This was a strong finish to Williamson’s story though the amount of twists had me giggling a bit. I was already surprised at last issue’s twist that the Club of Heroes was working for Abyss, only for that to be triple twisted in this issue right off the bat. It was funny, but was also fine for the story. I’m glad the Club of Heroes aren’t murderous villains in the end. They’re a nifty part of the wider Batman world, and I’m glad they teamed up with the Dark Knight to fight bad guys in the end. There’s a bunch of cool action and some strong character writing throughout the issue, so it all comes together very well. The artwork is, likewise, phenomenal, so this is all good Batman storytelling.

Batman’s second family

My only real gripe is that there’s no real lasting impact. Lex Luthor goes free and the Club of Heroes remark about how that’s not fair. But such is comics, I guess. I’m especially disappointed that Abyss escaped in the end. Abyss should have been caught and imprisoned. He’s not so great of a villain that he needs to be free and out in the ether somewhere. This issue really made him pretty pathetic, in my opinion. Just a failed Luthor experiment who is desperate to lean into his Batman aesthetic. He’s not interesting enough to avoid getting beaten and arrested by Batman.


Also, the Maps back-up story is to die for. Who needs Damian Wayne? We’ve got Maps Mizoguchi being an awesome Robin, helping Batman, fighting monsters and not wanting to give up in the face of danger. Kerschl put together a phenomenal little story keeping this character in the existing sphere and I would love so much more!

TL;DR: A solid, enjoyable wrap-up to Batman’s international adventure, though there might be one too many triple crosses to be taken completely seriously. And the Maps Mizoguchi back-up feature is worth the price of admission alone for the entire comic, in my opinion.

One-Star Squadron #4

One-Star Squadron #4
Writer: Mark Russell
Artist: Steve Lieber
Colorist: Dave Stewart
Letterer: Dave Sharpe

This is a tough little comic to chew on, but I feel like it’s building to a strong finish.

Red Tornado has been ordered by the board of directors to lay off half the staff of Heroz4U, so he brings everyone into the conference room and tells them the bad news…but doesn’t get around to laying anybody off just yet. Power Girl makes a call to the board and they fire her over the phone. She’s in a bad place. Red then deals with a sad sack parade of heroes who don’t want to lose their jobs, so he convinces himself that he’ll return to the board and refuse. He’s nervous as heck but goes through with it…only to be interrupted and told that the board successfully sold the company, so nothing he’s saying matters. Red heads back to the office, his mind racing with complications. If he’d gone through with the lay offs, it wouldn’t have mattered at all to the board and their sale, but a bunch of people would be out of work. It’s a head scratcher, to be sure. Though when he gets to the office, the building is on fire.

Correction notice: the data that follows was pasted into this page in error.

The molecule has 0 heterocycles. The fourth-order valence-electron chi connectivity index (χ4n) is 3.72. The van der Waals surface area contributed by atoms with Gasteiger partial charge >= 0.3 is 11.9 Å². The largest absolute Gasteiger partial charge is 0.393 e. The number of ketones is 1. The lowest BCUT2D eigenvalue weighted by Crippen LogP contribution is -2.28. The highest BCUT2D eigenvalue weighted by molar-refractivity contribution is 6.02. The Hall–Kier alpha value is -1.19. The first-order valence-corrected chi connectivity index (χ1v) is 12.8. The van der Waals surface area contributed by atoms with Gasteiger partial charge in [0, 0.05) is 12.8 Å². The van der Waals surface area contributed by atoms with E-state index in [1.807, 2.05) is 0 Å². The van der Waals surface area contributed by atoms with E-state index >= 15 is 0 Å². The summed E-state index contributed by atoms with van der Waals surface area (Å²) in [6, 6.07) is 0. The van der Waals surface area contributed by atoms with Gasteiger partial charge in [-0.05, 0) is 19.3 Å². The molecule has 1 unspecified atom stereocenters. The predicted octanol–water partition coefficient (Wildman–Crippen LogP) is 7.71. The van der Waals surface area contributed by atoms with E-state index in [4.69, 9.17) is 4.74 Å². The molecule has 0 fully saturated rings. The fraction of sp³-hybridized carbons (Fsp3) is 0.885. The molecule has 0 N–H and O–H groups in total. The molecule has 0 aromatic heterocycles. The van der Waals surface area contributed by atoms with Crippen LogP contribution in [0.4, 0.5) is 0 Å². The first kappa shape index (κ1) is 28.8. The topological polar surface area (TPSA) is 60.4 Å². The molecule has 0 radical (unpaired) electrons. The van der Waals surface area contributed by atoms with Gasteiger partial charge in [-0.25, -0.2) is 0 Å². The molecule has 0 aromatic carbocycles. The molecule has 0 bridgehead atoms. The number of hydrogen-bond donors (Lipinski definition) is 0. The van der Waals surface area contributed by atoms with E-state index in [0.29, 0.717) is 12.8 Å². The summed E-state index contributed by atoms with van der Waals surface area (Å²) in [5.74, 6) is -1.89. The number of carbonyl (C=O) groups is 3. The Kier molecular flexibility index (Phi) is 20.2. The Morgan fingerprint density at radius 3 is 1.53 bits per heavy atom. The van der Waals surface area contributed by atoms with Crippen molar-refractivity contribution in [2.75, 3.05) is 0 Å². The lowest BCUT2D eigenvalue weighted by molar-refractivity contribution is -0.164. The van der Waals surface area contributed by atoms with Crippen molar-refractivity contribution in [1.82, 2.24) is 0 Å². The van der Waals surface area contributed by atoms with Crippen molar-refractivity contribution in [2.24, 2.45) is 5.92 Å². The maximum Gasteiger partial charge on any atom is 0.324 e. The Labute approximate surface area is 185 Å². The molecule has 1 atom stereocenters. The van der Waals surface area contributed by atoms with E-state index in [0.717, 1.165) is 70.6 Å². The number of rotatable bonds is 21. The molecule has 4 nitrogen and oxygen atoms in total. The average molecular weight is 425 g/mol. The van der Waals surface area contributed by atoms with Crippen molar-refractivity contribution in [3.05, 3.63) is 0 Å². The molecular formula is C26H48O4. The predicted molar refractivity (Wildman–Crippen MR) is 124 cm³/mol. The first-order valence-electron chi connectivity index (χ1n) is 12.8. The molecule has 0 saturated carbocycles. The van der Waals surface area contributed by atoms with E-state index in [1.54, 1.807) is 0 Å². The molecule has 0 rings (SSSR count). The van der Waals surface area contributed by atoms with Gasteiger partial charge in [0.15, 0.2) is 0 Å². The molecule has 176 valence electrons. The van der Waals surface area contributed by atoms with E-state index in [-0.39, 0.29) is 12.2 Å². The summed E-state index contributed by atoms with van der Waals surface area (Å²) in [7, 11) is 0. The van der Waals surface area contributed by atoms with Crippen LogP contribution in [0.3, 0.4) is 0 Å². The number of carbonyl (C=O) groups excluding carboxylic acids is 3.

Meanwhile, Gangbuster gets spooked by some Trick or Treaters (it’s Halloween) and he gets into a fight with some locals.

Comic Rating: 8/10 – Very Good.

The satire is very in your face in this issue, as the board of directors continues to just go off the rails in how silly and madness-inducing they are. But they’re not the focus of the story. The real meat of this comic is the mental struggle of Red Tornado, and Russell and Lieber are nailing it. His drive back to the office started to really lay down the themes and worries of this comic, and I could feel it coming into its own at long last — at least for me. We’ve got two issues left before the end, and I feel like we’re building to something really good. Otherwise, the issue and this series as a whole mostly feels like a bunch of really pathetic scenes hammering home how sad this whole idea is. I feel bad for Flying Fox. But then he is Flying Fox. Still, the humor is good, the character bits are definitely interesting and I like the whole theme overall. I feel like this will be one of the good ones by the end.

TL;DR: The themes begin to solidify and the satire is stronger than ever as we gear up for the end of One-Star Squadron.

She-Hulk #2

She-Hulk #2
Writer: Rainbow Rowell
Artist: Rogê Antônio
Colorist: Rico Renzi
Letterer: VC’s Joe Caramagna

I think this is my most anticipated comic each month. I cannot wait to see what Rainbow Rowell does with She-Hulk! And I can’t wait for that She-Hulk TV show!